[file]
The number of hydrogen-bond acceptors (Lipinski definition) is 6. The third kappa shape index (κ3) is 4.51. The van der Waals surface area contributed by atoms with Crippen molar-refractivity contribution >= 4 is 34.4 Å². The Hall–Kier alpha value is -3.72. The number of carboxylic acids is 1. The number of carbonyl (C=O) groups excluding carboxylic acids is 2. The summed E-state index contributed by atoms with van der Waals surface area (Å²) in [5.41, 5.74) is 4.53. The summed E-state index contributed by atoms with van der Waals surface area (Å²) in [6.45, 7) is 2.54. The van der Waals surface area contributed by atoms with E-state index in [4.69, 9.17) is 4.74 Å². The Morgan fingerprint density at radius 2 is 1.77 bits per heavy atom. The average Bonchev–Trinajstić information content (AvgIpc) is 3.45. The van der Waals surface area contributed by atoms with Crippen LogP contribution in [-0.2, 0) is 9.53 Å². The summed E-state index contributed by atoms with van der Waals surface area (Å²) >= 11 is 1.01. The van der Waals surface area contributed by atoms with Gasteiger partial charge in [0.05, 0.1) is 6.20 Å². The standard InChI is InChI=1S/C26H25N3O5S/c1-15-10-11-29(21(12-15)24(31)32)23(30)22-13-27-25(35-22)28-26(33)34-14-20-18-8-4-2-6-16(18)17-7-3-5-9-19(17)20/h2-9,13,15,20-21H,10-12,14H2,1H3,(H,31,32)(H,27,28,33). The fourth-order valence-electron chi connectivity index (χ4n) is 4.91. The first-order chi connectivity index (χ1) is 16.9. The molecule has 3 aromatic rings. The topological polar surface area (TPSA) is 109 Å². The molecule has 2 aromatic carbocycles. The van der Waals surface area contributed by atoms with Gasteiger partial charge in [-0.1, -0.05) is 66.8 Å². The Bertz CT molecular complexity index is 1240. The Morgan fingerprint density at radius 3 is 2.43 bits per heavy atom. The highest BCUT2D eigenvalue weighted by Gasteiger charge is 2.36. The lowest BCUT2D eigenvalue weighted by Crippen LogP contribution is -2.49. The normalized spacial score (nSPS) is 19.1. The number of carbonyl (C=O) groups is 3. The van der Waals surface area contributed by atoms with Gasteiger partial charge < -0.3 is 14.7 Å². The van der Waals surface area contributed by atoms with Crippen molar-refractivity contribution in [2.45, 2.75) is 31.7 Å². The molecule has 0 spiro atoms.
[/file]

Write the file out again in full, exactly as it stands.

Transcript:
The number of hydrogen-bond acceptors (Lipinski definition) is 6. The third kappa shape index (κ3) is 4.51. The van der Waals surface area contributed by atoms with Crippen molar-refractivity contribution >= 4 is 34.4 Å². The Hall–Kier alpha value is -3.72. The number of carboxylic acids is 1. The number of carbonyl (C=O) groups excluding carboxylic acids is 2. The summed E-state index contributed by atoms with van der Waals surface area (Å²) in [5.41, 5.74) is 4.53. The summed E-state index contributed by atoms with van der Waals surface area (Å²) in [6.45, 7) is 2.54. The van der Waals surface area contributed by atoms with E-state index in [4.69, 9.17) is 4.74 Å². The Morgan fingerprint density at radius 2 is 1.77 bits per heavy atom. The average Bonchev–Trinajstić information content (AvgIpc) is 3.45. The van der Waals surface area contributed by atoms with Crippen LogP contribution in [-0.2, 0) is 9.53 Å². The summed E-state index contributed by atoms with van der Waals surface area (Å²) >= 11 is 1.01. The van der Waals surface area contributed by atoms with Gasteiger partial charge in [0.05, 0.1) is 6.20 Å². The standard InChI is InChI=1S/C26H25N3O5S/c1-15-10-11-29(21(12-15)24(31)32)23(30)22-13-27-25(35-22)28-26(33)34-14-20-18-8-4-2-6-16(18)17-7-3-5-9-19(17)20/h2-9,13,15,20-21H,10-12,14H2,1H3,(H,31,32)(H,27,28,33). The fourth-order valence-electron chi connectivity index (χ4n) is 4.91. The first-order chi connectivity index (χ1) is 16.9. The molecule has 3 aromatic rings. The topological polar surface area (TPSA) is 109 Å². The molecule has 2 aromatic carbocycles. The van der Waals surface area contributed by atoms with Gasteiger partial charge in [-0.1, -0.05) is 66.8 Å². The Bertz CT molecular complexity index is 1240. The Morgan fingerprint density at radius 3 is 2.43 bits per heavy atom. The highest BCUT2D eigenvalue weighted by Gasteiger charge is 2.36. The lowest BCUT2D eigenvalue weighted by Crippen LogP contribution is -2.49. The normalized spacial score (nSPS) is 19.1. The number of carbonyl (C=O) groups is 3. The van der Waals surface area contributed by atoms with Gasteiger partial charge < -0.3 is 14.7 Å². The van der Waals surface area contributed by atoms with Crippen molar-refractivity contribution in [2.45, 2.75) is 31.7 Å². The molecule has 0 spiro atoms.